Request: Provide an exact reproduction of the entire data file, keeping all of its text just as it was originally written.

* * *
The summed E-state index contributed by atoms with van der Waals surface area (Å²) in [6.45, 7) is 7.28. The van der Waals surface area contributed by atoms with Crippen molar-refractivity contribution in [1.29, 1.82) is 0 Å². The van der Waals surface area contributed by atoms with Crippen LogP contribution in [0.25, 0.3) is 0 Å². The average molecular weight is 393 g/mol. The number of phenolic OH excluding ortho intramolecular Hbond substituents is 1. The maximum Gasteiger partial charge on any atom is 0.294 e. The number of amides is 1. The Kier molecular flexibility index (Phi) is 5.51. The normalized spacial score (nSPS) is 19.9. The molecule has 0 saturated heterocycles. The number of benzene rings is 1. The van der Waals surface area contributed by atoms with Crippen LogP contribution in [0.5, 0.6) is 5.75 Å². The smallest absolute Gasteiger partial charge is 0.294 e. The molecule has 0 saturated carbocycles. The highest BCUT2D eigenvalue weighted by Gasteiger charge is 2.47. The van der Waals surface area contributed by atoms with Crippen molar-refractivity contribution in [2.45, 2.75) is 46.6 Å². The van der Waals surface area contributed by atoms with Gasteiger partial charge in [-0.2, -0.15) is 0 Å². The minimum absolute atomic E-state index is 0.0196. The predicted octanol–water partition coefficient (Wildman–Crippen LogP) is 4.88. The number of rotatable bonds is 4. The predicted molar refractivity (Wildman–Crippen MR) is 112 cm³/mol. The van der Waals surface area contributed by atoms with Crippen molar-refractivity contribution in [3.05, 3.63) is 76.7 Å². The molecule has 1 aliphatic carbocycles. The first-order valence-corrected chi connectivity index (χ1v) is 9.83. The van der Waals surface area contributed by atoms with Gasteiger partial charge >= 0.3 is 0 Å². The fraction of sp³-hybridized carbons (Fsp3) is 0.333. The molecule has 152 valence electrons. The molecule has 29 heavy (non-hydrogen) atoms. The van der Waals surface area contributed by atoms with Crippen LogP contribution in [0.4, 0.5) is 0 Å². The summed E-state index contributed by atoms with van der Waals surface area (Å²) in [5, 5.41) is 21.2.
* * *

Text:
The summed E-state index contributed by atoms with van der Waals surface area (Å²) in [6.45, 7) is 7.28. The van der Waals surface area contributed by atoms with Crippen molar-refractivity contribution in [1.29, 1.82) is 0 Å². The van der Waals surface area contributed by atoms with Crippen LogP contribution in [0.25, 0.3) is 0 Å². The average molecular weight is 393 g/mol. The number of phenolic OH excluding ortho intramolecular Hbond substituents is 1. The maximum Gasteiger partial charge on any atom is 0.294 e. The number of amides is 1. The Kier molecular flexibility index (Phi) is 5.51. The normalized spacial score (nSPS) is 19.9. The molecule has 0 saturated heterocycles. The number of benzene rings is 1. The van der Waals surface area contributed by atoms with Crippen LogP contribution in [0.5, 0.6) is 5.75 Å². The smallest absolute Gasteiger partial charge is 0.294 e. The molecule has 0 saturated carbocycles. The highest BCUT2D eigenvalue weighted by Gasteiger charge is 2.47. The van der Waals surface area contributed by atoms with Crippen molar-refractivity contribution in [2.45, 2.75) is 46.6 Å². The van der Waals surface area contributed by atoms with Gasteiger partial charge in [-0.2, -0.15) is 0 Å². The minimum absolute atomic E-state index is 0.0196. The predicted octanol–water partition coefficient (Wildman–Crippen LogP) is 4.88. The number of rotatable bonds is 4. The predicted molar refractivity (Wildman–Crippen MR) is 112 cm³/mol. The van der Waals surface area contributed by atoms with Crippen molar-refractivity contribution in [3.05, 3.63) is 76.7 Å². The molecule has 1 aliphatic carbocycles. The first-order valence-corrected chi connectivity index (χ1v) is 9.83. The van der Waals surface area contributed by atoms with Gasteiger partial charge >= 0.3 is 0 Å². The fraction of sp³-hybridized carbons (Fsp3) is 0.333. The molecule has 152 valence electrons. The molecule has 29 heavy (non-hydrogen) atoms. The van der Waals surface area contributed by atoms with Crippen LogP contribution in [0.4, 0.5) is 0 Å². The summed E-state index contributed by atoms with van der Waals surface area (Å²) in [5, 5.41) is 21.2.